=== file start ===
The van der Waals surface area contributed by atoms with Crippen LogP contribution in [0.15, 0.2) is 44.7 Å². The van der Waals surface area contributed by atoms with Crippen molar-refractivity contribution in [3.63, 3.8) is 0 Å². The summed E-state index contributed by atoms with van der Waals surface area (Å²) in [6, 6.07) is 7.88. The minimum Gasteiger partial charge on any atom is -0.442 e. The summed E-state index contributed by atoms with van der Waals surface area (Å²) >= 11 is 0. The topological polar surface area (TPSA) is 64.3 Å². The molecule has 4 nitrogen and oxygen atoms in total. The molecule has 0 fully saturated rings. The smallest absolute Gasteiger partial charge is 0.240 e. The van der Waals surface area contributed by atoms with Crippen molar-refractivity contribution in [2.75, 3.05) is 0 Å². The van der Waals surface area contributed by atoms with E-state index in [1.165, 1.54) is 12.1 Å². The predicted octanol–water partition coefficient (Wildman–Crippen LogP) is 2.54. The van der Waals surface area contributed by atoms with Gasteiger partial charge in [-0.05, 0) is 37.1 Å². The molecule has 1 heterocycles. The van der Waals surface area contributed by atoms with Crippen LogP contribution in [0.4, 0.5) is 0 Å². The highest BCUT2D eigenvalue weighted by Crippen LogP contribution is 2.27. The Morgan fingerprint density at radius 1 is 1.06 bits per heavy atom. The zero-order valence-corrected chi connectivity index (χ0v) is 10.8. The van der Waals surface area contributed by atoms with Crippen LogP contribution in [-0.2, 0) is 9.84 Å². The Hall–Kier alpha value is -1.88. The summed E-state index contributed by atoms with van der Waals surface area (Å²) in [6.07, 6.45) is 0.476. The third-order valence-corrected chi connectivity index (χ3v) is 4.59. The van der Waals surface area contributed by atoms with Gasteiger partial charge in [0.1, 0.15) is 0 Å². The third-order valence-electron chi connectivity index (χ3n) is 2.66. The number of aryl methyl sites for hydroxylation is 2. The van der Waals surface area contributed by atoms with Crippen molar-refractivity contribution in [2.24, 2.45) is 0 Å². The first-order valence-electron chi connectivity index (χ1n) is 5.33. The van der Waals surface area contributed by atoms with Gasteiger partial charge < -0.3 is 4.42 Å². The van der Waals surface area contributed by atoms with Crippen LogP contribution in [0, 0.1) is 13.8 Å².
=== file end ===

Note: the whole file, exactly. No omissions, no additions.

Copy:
The van der Waals surface area contributed by atoms with Crippen LogP contribution in [0.15, 0.2) is 44.7 Å². The van der Waals surface area contributed by atoms with Crippen molar-refractivity contribution in [3.63, 3.8) is 0 Å². The summed E-state index contributed by atoms with van der Waals surface area (Å²) in [6, 6.07) is 7.88. The minimum Gasteiger partial charge on any atom is -0.442 e. The summed E-state index contributed by atoms with van der Waals surface area (Å²) >= 11 is 0. The topological polar surface area (TPSA) is 64.3 Å². The molecule has 4 nitrogen and oxygen atoms in total. The molecule has 0 fully saturated rings. The smallest absolute Gasteiger partial charge is 0.240 e. The van der Waals surface area contributed by atoms with Crippen molar-refractivity contribution in [2.75, 3.05) is 0 Å². The van der Waals surface area contributed by atoms with E-state index in [1.165, 1.54) is 12.1 Å². The predicted octanol–water partition coefficient (Wildman–Crippen LogP) is 2.54. The van der Waals surface area contributed by atoms with Gasteiger partial charge in [-0.05, 0) is 37.1 Å². The molecule has 1 heterocycles. The van der Waals surface area contributed by atoms with Crippen LogP contribution in [0.4, 0.5) is 0 Å². The highest BCUT2D eigenvalue weighted by Crippen LogP contribution is 2.27. The Morgan fingerprint density at radius 1 is 1.06 bits per heavy atom. The zero-order valence-corrected chi connectivity index (χ0v) is 10.8. The van der Waals surface area contributed by atoms with Crippen LogP contribution in [-0.2, 0) is 9.84 Å². The Hall–Kier alpha value is -1.88. The summed E-state index contributed by atoms with van der Waals surface area (Å²) in [6.07, 6.45) is 0.476. The third-order valence-corrected chi connectivity index (χ3v) is 4.59. The van der Waals surface area contributed by atoms with Gasteiger partial charge in [0.1, 0.15) is 0 Å². The third-order valence-electron chi connectivity index (χ3n) is 2.66. The number of aryl methyl sites for hydroxylation is 2. The van der Waals surface area contributed by atoms with Crippen molar-refractivity contribution in [2.24, 2.45) is 0 Å². The first-order valence-electron chi connectivity index (χ1n) is 5.33. The van der Waals surface area contributed by atoms with Gasteiger partial charge < -0.3 is 4.42 Å². The van der Waals surface area contributed by atoms with Crippen LogP contribution in [0, 0.1) is 13.8 Å².